Electoral Commission: No DUP talks on naming Brexit donor

Jeffrey Donaldson said the discussions did not include the issue of naming donors
Jeffrey Donaldson said the discussions did not include the issue of naming donors

The Electoral Commission has insisted there have been no discussions with the DUP over the publication of the party’s pro-Brexit donors.

In an unusual step, the Electoral Commission issued a statement about the issue after DUP MP Sir Jeffrey Donaldson said the party had been in contact with the organisation in a bid to publish details of donors during the EU referendum campaign.

Sir Jeffrey later clarified his remarks saying that while there had been discussions with the Electoral Commission in relation to donations to the party, the discussions did not “specifically include the issue of publishing the names of donors”.

As pressure continues to mount on the DUP to reveal details of who bankrolled their expensive UK-wide pro-Brexit campaign, it is understood that the Electoral Commission intends to imminently publish how much political parties spent on the EU referendum.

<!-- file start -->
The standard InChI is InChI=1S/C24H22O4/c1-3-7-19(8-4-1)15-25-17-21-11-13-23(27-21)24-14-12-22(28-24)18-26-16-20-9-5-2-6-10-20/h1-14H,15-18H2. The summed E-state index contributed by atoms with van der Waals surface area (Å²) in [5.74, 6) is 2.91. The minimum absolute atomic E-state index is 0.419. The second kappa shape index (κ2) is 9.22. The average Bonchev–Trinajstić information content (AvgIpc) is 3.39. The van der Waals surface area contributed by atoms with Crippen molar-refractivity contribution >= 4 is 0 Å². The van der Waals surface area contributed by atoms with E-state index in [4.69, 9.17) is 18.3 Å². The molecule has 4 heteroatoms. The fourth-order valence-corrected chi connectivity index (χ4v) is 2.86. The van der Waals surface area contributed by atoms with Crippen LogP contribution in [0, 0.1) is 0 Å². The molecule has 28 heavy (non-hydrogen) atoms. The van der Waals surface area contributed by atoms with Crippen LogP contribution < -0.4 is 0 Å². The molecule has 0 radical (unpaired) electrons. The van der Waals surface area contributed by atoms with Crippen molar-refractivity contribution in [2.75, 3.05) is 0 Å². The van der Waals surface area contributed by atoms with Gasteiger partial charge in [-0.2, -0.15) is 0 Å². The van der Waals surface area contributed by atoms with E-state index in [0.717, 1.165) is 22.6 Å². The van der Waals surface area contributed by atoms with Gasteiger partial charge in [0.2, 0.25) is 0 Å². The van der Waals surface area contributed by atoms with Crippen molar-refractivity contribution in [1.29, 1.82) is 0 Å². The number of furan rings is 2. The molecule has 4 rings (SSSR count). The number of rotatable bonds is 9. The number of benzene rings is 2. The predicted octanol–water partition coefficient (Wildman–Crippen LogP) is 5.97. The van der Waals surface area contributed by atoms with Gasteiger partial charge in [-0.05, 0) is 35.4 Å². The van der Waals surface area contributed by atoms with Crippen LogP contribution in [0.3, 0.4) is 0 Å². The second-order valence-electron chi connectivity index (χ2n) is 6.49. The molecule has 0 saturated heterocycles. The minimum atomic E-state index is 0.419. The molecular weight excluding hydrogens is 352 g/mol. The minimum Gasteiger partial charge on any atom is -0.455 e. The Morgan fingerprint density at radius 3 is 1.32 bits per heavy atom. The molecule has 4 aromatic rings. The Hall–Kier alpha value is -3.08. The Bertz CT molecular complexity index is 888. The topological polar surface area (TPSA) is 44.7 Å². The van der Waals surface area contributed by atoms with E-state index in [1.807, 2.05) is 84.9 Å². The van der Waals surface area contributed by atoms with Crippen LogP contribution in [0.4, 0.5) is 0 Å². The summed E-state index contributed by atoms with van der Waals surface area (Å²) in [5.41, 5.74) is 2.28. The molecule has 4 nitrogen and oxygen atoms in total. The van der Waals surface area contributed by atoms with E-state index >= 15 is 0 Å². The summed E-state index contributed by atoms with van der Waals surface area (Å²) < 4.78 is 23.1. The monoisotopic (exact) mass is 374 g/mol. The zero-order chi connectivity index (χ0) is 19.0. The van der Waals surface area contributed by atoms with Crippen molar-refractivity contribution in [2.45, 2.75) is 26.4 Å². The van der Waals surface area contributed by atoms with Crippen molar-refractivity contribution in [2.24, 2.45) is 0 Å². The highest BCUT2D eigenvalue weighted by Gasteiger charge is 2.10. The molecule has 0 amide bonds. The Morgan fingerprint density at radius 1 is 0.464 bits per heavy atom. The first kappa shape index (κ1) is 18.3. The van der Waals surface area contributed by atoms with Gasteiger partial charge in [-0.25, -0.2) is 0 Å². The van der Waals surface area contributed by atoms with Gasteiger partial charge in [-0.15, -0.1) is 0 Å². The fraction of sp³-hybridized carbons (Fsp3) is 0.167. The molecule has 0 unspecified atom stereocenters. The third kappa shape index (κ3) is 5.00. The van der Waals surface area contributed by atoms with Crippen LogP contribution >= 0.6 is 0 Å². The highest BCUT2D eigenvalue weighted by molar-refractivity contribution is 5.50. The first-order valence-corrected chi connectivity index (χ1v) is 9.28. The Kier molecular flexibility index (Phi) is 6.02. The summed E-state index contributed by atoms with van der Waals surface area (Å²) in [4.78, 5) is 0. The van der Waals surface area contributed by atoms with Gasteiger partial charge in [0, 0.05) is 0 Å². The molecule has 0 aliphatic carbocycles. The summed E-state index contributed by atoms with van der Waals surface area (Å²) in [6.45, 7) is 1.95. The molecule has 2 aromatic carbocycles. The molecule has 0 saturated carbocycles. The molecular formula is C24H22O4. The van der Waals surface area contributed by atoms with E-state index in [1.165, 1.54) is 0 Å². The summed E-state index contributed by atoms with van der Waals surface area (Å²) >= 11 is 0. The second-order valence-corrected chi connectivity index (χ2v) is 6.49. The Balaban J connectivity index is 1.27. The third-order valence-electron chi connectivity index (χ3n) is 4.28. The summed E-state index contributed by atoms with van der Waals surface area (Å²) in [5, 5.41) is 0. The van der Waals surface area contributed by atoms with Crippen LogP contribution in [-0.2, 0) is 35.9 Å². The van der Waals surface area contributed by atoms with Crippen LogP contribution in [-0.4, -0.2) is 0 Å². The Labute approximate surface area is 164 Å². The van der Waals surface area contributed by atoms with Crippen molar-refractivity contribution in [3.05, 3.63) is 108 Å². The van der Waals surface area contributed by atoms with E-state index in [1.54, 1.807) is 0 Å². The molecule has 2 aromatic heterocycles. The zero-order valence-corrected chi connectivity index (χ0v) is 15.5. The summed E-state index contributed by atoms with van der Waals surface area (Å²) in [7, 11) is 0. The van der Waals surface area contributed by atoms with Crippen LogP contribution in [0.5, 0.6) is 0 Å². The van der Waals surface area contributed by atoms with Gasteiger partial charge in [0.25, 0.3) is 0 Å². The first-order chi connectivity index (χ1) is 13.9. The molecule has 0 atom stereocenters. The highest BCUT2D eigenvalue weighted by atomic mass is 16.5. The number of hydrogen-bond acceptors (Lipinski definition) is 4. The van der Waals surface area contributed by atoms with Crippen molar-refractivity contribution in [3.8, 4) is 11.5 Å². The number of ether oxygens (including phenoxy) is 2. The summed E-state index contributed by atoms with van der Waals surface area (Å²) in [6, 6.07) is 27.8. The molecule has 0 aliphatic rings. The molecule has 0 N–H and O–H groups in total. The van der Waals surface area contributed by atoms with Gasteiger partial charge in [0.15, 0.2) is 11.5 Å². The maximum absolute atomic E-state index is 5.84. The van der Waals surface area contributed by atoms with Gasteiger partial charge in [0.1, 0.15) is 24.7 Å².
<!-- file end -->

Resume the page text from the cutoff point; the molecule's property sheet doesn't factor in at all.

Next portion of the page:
The commission has said it could publish details on EU referendum campaign spending of over £250,000 by tomorrow.

Information on EU referendum campaign spending of over £250,000 will include how much was spent and what on.

More than £250,000 is believed to have been spent by the DUP to promote their leave Europe message.

As part of that campaign, they paid for an expensive four-page ‘Vote To Leave EU’ advertisement in the British Metro newspaper. The paper is available in London and other cities but not in Northern Ireland.

The DUP has been facing calls to reveal how the cash was raised for the campaign.

Sir Jeffrey said the party “want to see what can be published to the greatest level of transparency as soon as possible”.

“We are taking advice and are in discussions with others who are involved. People need to be consulted on this given that the law (in Northern Ireland) gives donors confidentiality.

“We are in discussions with a range of people, including the Electoral Commission.”